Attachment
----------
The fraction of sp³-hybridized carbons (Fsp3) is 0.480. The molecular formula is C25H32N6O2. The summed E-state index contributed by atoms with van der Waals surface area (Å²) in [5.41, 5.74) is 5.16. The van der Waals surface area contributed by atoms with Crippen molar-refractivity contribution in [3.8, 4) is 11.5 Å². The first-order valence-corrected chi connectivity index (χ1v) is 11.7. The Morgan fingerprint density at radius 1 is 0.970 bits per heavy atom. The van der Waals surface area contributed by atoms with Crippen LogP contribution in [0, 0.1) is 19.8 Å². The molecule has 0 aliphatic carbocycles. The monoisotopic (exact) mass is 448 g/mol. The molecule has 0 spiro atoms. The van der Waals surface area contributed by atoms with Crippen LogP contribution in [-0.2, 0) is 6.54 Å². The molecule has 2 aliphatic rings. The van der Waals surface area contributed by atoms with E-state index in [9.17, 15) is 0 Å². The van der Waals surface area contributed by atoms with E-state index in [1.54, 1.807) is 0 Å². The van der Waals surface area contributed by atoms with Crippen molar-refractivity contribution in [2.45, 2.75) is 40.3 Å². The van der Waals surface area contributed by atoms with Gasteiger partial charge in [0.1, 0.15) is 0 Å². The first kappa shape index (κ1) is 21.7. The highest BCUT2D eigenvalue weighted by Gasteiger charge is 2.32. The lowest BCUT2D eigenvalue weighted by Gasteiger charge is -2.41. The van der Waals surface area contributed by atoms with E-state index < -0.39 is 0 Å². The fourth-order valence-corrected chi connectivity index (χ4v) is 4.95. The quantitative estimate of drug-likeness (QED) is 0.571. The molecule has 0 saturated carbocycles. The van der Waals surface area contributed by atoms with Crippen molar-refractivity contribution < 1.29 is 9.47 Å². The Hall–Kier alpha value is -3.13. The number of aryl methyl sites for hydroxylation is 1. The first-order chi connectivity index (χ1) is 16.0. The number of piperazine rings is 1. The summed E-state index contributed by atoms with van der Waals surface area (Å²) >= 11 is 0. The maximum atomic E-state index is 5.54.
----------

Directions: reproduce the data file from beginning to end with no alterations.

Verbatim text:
The fraction of sp³-hybridized carbons (Fsp3) is 0.480. The molecular formula is C25H32N6O2. The summed E-state index contributed by atoms with van der Waals surface area (Å²) in [5.41, 5.74) is 5.16. The van der Waals surface area contributed by atoms with Crippen molar-refractivity contribution in [3.8, 4) is 11.5 Å². The first-order valence-corrected chi connectivity index (χ1v) is 11.7. The Morgan fingerprint density at radius 1 is 0.970 bits per heavy atom. The van der Waals surface area contributed by atoms with Crippen LogP contribution in [0, 0.1) is 19.8 Å². The molecule has 0 aliphatic carbocycles. The monoisotopic (exact) mass is 448 g/mol. The molecule has 0 spiro atoms. The van der Waals surface area contributed by atoms with Crippen LogP contribution in [-0.2, 0) is 6.54 Å². The molecule has 2 aliphatic rings. The van der Waals surface area contributed by atoms with E-state index in [9.17, 15) is 0 Å². The van der Waals surface area contributed by atoms with E-state index in [1.54, 1.807) is 0 Å². The van der Waals surface area contributed by atoms with Crippen molar-refractivity contribution in [2.45, 2.75) is 40.3 Å². The van der Waals surface area contributed by atoms with Gasteiger partial charge in [0.1, 0.15) is 0 Å². The first kappa shape index (κ1) is 21.7. The highest BCUT2D eigenvalue weighted by Gasteiger charge is 2.32. The lowest BCUT2D eigenvalue weighted by Gasteiger charge is -2.41. The van der Waals surface area contributed by atoms with E-state index < -0.39 is 0 Å². The fourth-order valence-corrected chi connectivity index (χ4v) is 4.95. The quantitative estimate of drug-likeness (QED) is 0.571. The molecule has 0 saturated carbocycles. The van der Waals surface area contributed by atoms with Crippen molar-refractivity contribution < 1.29 is 9.47 Å². The Hall–Kier alpha value is -3.13. The number of aryl methyl sites for hydroxylation is 1. The first-order chi connectivity index (χ1) is 16.0. The number of piperazine rings is 1. The summed E-state index contributed by atoms with van der Waals surface area (Å²) >= 11 is 0. The maximum atomic E-state index is 5.54.